About the Art

If you have been viewing the individual posters on this site you probably already have an idea about my artwork, it’s chronology, and how it has evolved.

Here’s a little more about the drawings themselves. Because of my architectural background I like to draw in pencil. I use a fine tooth mylar which is a sort of textured transparent plastic that holds the graphite and allows me to register multiple sheets over the top of one another.

In the 1990’s it was a cool process. I would draw each color on it’s own sheet and then have it photographed in a huge studio with cameras mounted on tracks and the art suspended on the wall with an air vacuum. I would then take the film negatives that are the same size as the poster, and clean them up – sometimes using a razor blade to etch corrections in the film. Instead of a four-color process each color was a solid PMS color. In that way the hand crafted vibrant ‘feel of the Longs Peak and Half Dome posters were created. My pallet was limited to four colors and style defined.

By the year 2000 the transition to digitally created proofs was complete. When I re-printed my El Cap poster they said they had to dust off the cameras because I was the “last man standing” in the world of 100% hand drawn artwork. Thinking that I was behind the curve, I came into the new era with my Southeast Select Poster. With so many colors and options to choose from I was able to document more and more information but sadly my personal artistic form and style began to erode. My original medium remained pencil on mylar but the work was then scanned instead of photographed.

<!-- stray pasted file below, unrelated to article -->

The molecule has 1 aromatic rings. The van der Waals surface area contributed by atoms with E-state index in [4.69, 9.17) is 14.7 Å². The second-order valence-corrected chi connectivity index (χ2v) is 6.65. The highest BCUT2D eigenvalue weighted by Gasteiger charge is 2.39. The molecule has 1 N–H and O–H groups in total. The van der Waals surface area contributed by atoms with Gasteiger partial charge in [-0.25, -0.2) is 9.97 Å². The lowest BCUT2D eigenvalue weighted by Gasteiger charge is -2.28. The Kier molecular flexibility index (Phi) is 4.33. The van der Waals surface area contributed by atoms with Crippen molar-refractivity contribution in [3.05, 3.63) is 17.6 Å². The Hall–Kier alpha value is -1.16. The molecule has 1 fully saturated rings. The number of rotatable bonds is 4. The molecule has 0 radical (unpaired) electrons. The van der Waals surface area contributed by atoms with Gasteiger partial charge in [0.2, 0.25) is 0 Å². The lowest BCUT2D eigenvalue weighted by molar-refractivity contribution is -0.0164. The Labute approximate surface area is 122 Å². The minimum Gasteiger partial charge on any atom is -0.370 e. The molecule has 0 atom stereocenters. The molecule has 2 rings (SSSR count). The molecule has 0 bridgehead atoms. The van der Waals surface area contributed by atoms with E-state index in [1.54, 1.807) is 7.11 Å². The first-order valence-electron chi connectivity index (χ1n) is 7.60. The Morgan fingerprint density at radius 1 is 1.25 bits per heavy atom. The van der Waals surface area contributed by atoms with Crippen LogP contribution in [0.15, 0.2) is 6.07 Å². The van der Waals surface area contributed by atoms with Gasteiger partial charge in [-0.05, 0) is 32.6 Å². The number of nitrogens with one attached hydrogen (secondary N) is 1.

Redefining both my artistic voice was the end goal of the El Cap Free poster. Anyone who is a climber and has followed the chronological progression of these routes and related with the personalities and biographies of the climbers involved, can feel the magic and vision behind the lines. This has been my inspiration from the start and as our next generation begins to free climb many of the Great Lines a new magic is born. Only in on a scale as large as this poster could a draw topos that reflected the grandeur of these routes.

And only with the support of my sponsors could I afford to print at such a gigantic scale. Companies like The North Face, Black Diamond, La Sportiva, Marmot, Sterling and many others have been involved in nearly every project. I don’t see them as advertisers but rather underwriters of climbing art. They are a collective and not competitors.

See more of my work at diamondproductionstudios.com